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DOJ Charges ICO Co-Founder With Securities Fraud

The Department of Justice has unveiled fraud charges against another co-founder of cryptocurrency startup Centra, a move that comes weeks after two other founders were arrested and charged.

The U.S. Attorney’s Office for the Southern District of New York said Friday that Ray Trapani has been arrested and charged in connection with the company’s token sale, which was notably endorsed by heavyweight champion Floyd Mayweather, Jr.

Specifically, Trapani has been charged with one count of conspiracy to commit securities fraud, one count of conspiracy to commit wire fraud, one count of securities fraud and one count of wire fraud.

Fellow Centra founders Sohrab Sharma and Robert Farkas were sanctioned at the beginning of the month by the U.S. government, with actions by both the Securities and Exchange Commission (SEC) as well as the DOJ. Their startup first made headlines in September when the boxing champ endorsed their ICO – tied to a cryptocurrency-backed credit card – on social media. Subsequent reports cast doubt on the claims made by Centra regarding its card, particularly the contention that the firm had working relationships with Visa and Mastercard.

“As alleged, Raymond Trapani conspired with his co-defendants to lure investors with false claims about their product and about relationships they had with credible financial institutions. While investing in virtual currencies is legal, lying to deceive investors is not,” Deputy U.S. Attorney Robert Khuzami said in a statement.

Separately, the SEC filed charges against Trapani, according to the Justice Department.

Justice statue image via Shutterstock 

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Justice Department Sues Founders of Mayweather-Backed ICO

Criminal charges have been filed against the founders of an initial coin offering endorsed by heavyweight champion Floyd Mayweather, Jr., adding to the allegations levied Monday by the Securities and Exchange Commission (SEC).

Sohrab Sharma and Robert Farkas were arrested yesterday and hit with charges of fraud, as CoinDesk previously reported after the SEC filed suit in the U.S. District Court for the Southern District of New York.

According to statements from the U.S. Department of Justice, the two were accused of “conspiring to commit, and the commission of, securities and wire fraud in connection with a scheme to induce victims to invest more than $25 million in investments through material misrepresentations and omissions.”

Centra’s ICO centered around the claimed issuance of a credit card, though questions quickly arose about the claims that the startup had a relationship with payment giant Visa. That claim would later be referenced in the SEC’s complaint as well as the filings submitted by the Justice Department.

“The claims that Sharma and Farkas made to help secure these investments, however, were false. In fact, Centra Tech had no relationships with Bancorp, Visa, or Mastercard, and at least seven of those 38 states have no record of any such licenses being issued to Centra Tech,” officials said in a statement.

Data from CoinMarketCap shows that the token issued through the Central token sale has seen a sharp drop in value, sliding to less than $0.11 in the past day. Its price had exceeded $4 back in January, market data further shows.

Justice statue image via Shutterstock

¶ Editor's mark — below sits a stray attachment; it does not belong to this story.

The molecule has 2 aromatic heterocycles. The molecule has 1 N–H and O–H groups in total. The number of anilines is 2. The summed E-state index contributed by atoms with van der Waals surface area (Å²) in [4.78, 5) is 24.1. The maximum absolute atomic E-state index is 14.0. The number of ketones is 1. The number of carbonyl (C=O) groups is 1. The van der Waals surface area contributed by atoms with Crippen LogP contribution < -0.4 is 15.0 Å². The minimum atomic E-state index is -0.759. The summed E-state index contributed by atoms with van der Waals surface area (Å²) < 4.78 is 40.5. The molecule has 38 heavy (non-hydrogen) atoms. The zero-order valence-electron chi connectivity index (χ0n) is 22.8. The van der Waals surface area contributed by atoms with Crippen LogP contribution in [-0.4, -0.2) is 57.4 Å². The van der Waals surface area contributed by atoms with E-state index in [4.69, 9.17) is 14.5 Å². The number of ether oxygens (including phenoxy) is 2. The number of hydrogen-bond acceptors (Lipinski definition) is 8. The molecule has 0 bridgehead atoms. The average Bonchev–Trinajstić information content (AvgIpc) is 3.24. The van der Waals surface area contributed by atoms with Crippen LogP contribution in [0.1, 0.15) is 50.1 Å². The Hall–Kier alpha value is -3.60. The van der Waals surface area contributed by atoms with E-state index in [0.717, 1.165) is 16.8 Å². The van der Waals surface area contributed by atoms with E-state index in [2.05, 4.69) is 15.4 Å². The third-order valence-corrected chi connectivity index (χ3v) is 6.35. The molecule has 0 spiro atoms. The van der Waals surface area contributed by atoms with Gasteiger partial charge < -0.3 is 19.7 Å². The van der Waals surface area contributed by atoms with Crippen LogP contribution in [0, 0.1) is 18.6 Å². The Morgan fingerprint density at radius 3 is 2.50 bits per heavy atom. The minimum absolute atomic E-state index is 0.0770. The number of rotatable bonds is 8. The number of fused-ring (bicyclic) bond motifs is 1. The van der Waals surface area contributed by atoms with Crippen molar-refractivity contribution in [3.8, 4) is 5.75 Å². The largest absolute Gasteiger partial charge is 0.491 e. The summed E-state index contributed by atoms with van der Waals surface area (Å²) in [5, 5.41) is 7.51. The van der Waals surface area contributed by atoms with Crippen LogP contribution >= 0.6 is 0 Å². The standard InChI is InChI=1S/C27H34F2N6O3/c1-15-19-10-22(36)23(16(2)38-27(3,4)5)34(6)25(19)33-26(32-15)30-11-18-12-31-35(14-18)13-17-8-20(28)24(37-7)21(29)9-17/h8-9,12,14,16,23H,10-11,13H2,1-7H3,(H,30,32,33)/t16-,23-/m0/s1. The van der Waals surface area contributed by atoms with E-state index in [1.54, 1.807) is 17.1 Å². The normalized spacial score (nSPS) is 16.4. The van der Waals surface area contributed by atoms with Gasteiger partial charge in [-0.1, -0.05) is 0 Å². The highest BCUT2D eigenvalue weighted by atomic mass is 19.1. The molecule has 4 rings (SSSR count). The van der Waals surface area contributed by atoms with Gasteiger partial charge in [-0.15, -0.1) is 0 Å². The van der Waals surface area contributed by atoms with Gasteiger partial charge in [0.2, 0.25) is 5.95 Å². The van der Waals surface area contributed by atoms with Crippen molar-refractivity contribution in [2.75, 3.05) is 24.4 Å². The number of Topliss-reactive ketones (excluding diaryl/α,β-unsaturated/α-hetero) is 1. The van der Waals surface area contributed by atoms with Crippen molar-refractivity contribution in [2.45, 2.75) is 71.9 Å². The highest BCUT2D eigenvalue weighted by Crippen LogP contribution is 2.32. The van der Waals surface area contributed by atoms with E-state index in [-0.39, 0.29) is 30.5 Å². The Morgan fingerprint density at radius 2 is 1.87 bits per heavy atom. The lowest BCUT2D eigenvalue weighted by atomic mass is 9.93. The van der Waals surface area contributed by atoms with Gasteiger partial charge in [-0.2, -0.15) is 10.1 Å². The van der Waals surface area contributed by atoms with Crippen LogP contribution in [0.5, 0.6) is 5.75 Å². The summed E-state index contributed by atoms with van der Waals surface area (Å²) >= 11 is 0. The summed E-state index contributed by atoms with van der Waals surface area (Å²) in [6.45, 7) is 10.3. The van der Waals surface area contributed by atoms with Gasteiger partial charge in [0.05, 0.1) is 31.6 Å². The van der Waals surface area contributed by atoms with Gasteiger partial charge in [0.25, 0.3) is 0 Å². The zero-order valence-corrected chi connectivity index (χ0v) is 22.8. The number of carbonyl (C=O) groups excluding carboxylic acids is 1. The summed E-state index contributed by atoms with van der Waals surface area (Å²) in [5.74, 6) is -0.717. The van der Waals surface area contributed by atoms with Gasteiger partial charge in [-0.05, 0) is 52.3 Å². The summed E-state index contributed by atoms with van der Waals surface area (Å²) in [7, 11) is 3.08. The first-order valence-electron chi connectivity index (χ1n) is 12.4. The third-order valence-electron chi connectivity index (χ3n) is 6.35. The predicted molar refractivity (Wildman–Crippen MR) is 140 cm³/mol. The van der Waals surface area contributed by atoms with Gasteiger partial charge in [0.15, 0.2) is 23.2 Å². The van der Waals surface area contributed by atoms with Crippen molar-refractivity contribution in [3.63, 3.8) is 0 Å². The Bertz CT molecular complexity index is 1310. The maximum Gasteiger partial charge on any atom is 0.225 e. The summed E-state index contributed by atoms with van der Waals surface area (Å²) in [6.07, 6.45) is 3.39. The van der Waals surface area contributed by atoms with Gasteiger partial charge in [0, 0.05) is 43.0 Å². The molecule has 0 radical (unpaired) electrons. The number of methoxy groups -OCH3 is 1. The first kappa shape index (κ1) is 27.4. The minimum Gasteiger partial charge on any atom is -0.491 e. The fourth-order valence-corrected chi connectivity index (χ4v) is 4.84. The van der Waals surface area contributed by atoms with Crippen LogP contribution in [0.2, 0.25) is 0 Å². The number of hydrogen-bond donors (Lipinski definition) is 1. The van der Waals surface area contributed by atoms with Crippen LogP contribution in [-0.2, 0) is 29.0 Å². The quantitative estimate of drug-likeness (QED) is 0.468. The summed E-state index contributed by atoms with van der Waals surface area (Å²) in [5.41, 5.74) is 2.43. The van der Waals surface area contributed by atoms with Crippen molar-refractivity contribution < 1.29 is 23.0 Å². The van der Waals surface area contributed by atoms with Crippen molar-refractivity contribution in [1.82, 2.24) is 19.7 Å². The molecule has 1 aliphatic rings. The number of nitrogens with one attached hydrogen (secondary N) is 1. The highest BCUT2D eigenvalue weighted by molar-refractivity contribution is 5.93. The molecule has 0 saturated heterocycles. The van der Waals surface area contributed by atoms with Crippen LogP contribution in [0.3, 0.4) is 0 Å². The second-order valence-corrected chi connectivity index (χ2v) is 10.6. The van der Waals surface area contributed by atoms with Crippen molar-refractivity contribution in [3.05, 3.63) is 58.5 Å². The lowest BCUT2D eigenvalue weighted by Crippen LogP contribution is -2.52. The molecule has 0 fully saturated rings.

The leader in blockchain news, CoinDesk is a media outlet that strives for the highest journalistic standards and abides by a strict set of editorial policies. CoinDesk is an independent operating subsidiary of Digital Currency Group, which invests in cryptocurrencies and blockchain startups.

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Class-Action Suit Targets ICO Promoted By Floyd Mayweather, Jr.

An initial coin offering (ICO) promoted by boxing champion Floyd Mayweather, Jr., is at the center of a newly filed class-action complaint.

Dated Dec. 13, the lawsuit names Sohrab Sharma, Raymond Trapani, Robert Farkas and William Hagner, as well as Centra Tech, Inc., as defendants, accusing them of violating U.S. securities law through a token sale that ultimately raised $30 million for the development of a cryptocurrency-focused debit card.

The filing comes more than a month after two of the firm’s founders left the startup. According to an Oct. 31 blog post from Centra, both Sharm and Trapani exited the project following the sale’s completion, as well as a profile of them and the ICO by The New York Times.

In the complaint, lawyers for the plaintiff alleged that the Centra sale constituted an unregistered offering and sale of securities.

They wrote:

“…in connection with Centra Initial Coin Offering (the “Centra ICO”), Defendants raised over $30 million in digital cryptocurrencies by offering and selling unregistered securities in direct violation of the Securities Act.”

The complaint also accused the defendants of misleading investors about the nature of its relationship with card networks Visa and Mastercard, as well as listing fake team members on its website.

The Centra ICO was notably promoted by Mayweather as well as music producer DJ Khaled – one of a number of examples of celebrity-endorsed token sales. The original posts by Mayweather on Instagram and Facebook that promoted the sale appear to have been deleted, and a post on Instagram by DJ Khaled is also unavailable as of press time.

Jacob Zowie, the plaintiff, is being represented by Komlossy Law and Levi & Korinsky LLP in the suit. Centra Tech and a representative for Mayweather did not immediately respond to a request for comment.

A full copy of the class-action complaint can be found below:

367102541 Rensel v Centra Tech Inc Etal 1 17 Cv 24500 JLK S D Fla Dec 13 2017 Class Action Complaint by CoinDesk on Scribd

Image Credit: Funtap / Shutterstock.com

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